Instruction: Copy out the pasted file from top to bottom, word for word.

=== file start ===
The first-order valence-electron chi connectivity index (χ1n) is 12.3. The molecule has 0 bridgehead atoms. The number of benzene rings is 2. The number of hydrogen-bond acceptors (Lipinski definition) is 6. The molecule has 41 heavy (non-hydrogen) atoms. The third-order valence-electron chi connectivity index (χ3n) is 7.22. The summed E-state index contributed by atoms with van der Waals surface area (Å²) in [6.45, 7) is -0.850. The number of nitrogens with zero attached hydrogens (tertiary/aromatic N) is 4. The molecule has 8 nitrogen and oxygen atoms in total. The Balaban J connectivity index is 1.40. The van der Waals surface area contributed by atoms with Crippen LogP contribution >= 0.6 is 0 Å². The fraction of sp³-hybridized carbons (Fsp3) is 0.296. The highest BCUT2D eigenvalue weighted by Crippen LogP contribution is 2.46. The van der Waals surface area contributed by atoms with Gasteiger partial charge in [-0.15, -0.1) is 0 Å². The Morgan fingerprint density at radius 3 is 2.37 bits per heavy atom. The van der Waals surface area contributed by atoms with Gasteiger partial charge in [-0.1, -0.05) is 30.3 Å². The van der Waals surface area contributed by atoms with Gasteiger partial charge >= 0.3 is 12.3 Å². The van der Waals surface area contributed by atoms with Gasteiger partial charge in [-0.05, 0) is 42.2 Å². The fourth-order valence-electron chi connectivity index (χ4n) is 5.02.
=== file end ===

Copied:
The first-order valence-electron chi connectivity index (χ1n) is 12.3. The molecule has 0 bridgehead atoms. The number of benzene rings is 2. The number of hydrogen-bond acceptors (Lipinski definition) is 6. The molecule has 41 heavy (non-hydrogen) atoms. The third-order valence-electron chi connectivity index (χ3n) is 7.22. The summed E-state index contributed by atoms with van der Waals surface area (Å²) in [6.45, 7) is -0.850. The number of nitrogens with zero attached hydrogens (tertiary/aromatic N) is 4. The molecule has 8 nitrogen and oxygen atoms in total. The Balaban J connectivity index is 1.40. The van der Waals surface area contributed by atoms with Crippen LogP contribution >= 0.6 is 0 Å². The fraction of sp³-hybridized carbons (Fsp3) is 0.296. The highest BCUT2D eigenvalue weighted by Crippen LogP contribution is 2.46. The van der Waals surface area contributed by atoms with Gasteiger partial charge in [-0.15, -0.1) is 0 Å². The Morgan fingerprint density at radius 3 is 2.37 bits per heavy atom. The van der Waals surface area contributed by atoms with Gasteiger partial charge in [-0.1, -0.05) is 30.3 Å². The van der Waals surface area contributed by atoms with Gasteiger partial charge >= 0.3 is 12.3 Å². The van der Waals surface area contributed by atoms with Gasteiger partial charge in [-0.05, 0) is 42.2 Å². The fourth-order valence-electron chi connectivity index (χ4n) is 5.02.